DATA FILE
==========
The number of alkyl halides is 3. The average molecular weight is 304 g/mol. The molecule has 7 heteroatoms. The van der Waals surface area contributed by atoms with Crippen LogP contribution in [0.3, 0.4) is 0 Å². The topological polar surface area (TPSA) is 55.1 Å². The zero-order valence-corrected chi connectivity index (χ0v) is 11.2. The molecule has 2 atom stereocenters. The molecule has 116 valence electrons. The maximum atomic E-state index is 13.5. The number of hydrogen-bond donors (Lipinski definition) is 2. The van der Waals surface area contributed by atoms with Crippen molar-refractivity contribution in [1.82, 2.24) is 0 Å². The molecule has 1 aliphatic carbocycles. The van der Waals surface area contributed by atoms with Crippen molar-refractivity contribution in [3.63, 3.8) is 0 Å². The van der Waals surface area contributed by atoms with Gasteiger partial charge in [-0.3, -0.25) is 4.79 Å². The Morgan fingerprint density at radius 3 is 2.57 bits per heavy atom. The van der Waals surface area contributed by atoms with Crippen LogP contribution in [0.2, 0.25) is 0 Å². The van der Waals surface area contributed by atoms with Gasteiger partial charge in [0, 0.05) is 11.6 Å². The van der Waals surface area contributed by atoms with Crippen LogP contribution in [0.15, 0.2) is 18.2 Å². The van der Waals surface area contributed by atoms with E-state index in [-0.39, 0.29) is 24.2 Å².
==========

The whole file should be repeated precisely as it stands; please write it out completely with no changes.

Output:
The number of alkyl halides is 3. The average molecular weight is 304 g/mol. The molecule has 7 heteroatoms. The van der Waals surface area contributed by atoms with Crippen LogP contribution in [0.3, 0.4) is 0 Å². The topological polar surface area (TPSA) is 55.1 Å². The zero-order valence-corrected chi connectivity index (χ0v) is 11.2. The molecule has 2 atom stereocenters. The molecule has 116 valence electrons. The maximum atomic E-state index is 13.5. The number of hydrogen-bond donors (Lipinski definition) is 2. The van der Waals surface area contributed by atoms with Crippen molar-refractivity contribution in [1.82, 2.24) is 0 Å². The molecule has 1 aliphatic carbocycles. The van der Waals surface area contributed by atoms with Crippen molar-refractivity contribution in [3.63, 3.8) is 0 Å². The van der Waals surface area contributed by atoms with Gasteiger partial charge in [-0.3, -0.25) is 4.79 Å². The Morgan fingerprint density at radius 3 is 2.57 bits per heavy atom. The van der Waals surface area contributed by atoms with Crippen LogP contribution in [0.2, 0.25) is 0 Å². The van der Waals surface area contributed by atoms with Gasteiger partial charge in [0, 0.05) is 11.6 Å². The van der Waals surface area contributed by atoms with Crippen LogP contribution in [0.15, 0.2) is 18.2 Å². The van der Waals surface area contributed by atoms with E-state index in [-0.39, 0.29) is 24.2 Å².